Broadly speaking, materials science and engineering research focuses on four major areas. The first is characterizing the properties of materials to derive a material structure-property relationship. The second is modeling materials, which involves predicting material properties based on atomistic principles. The third is establishing synthesis methods of materials to attain specific properties as predicted. The fourth area is manufacturing and processing materials with well-characterized properties in sufficient quantities for practical applications.
An aspiration, which remains a long way off, is to be able to create materials on demand by specification—put in a request for a material with properties X, Y and Z, and a 3-D printer produces it for you.
- Biomedical applications include wearable electronic devices, or “e-skin,” that can sense stimuli and encode these stimuli into processable electrical signals.
- Novel, recyclable plastics are easier to break down.
- More efficient, powerful, and long-lasting batteries are crucial for solar and wind energy storage and for transportation.
- Additive manufacturing, continued scale-up of 3-D printing, including with novel applications such as printing with multiple materials at once, and smaller feature sizes are on tap.
- Nanotechnology studies how properties of nanoscale materials—including their electronic, optical, magnetic, thermal, and mechanical properties—differ from the same materials in bulk form.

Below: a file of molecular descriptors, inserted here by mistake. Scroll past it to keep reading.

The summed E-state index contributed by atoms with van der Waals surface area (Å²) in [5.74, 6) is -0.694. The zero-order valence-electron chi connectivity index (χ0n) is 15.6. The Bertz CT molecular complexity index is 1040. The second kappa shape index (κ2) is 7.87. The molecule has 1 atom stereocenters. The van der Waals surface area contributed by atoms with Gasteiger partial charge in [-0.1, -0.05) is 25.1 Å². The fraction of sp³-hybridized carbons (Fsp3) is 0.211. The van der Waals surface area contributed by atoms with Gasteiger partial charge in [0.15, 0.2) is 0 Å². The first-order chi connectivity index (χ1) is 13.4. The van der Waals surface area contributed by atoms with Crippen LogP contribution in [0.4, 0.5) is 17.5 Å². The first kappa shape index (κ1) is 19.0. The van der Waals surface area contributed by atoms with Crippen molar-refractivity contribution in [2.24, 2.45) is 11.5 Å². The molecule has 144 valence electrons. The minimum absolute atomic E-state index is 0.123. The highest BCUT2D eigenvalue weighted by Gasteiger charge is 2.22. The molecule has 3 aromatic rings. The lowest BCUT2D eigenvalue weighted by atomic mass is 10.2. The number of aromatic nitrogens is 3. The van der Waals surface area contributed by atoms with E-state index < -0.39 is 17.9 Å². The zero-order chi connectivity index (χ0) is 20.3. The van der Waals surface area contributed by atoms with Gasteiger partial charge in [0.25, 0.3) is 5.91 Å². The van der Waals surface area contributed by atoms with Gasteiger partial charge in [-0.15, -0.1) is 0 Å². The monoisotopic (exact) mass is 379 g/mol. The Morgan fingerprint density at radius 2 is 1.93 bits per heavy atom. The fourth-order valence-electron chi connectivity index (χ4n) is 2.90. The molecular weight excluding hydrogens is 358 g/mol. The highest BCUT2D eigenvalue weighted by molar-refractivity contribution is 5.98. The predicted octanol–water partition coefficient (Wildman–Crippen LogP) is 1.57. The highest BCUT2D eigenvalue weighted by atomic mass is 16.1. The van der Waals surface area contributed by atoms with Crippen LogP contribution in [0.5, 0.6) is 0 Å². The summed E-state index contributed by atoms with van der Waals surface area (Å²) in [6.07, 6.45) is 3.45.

- Quantum dots are spherical nanocrystals that emit light and are newly used in television displays. They are a model example of variable material properties due to scale as their optoelectronic properties differ from those of the same bulk material. They can be used in medical imaging, solar cells, chemical and biological detection sensors, and anticounterfeiting measures.
- Drug delivery via injection can be precisely controlled over the course of months by embedding the drug within a nanoengineered material. The efficacy of insulin, for example, can be improved through this research.
- Vaccine stabilization by lipid nanoparticle vectors, notably of mRNA vaccines, can protect payloads from degradation.
- 2-D semiconductors, including graphene, carbon nanotubes, and single-layer chalcogenides, could be embedded within high-tech electronic devices to increase energy efficiency.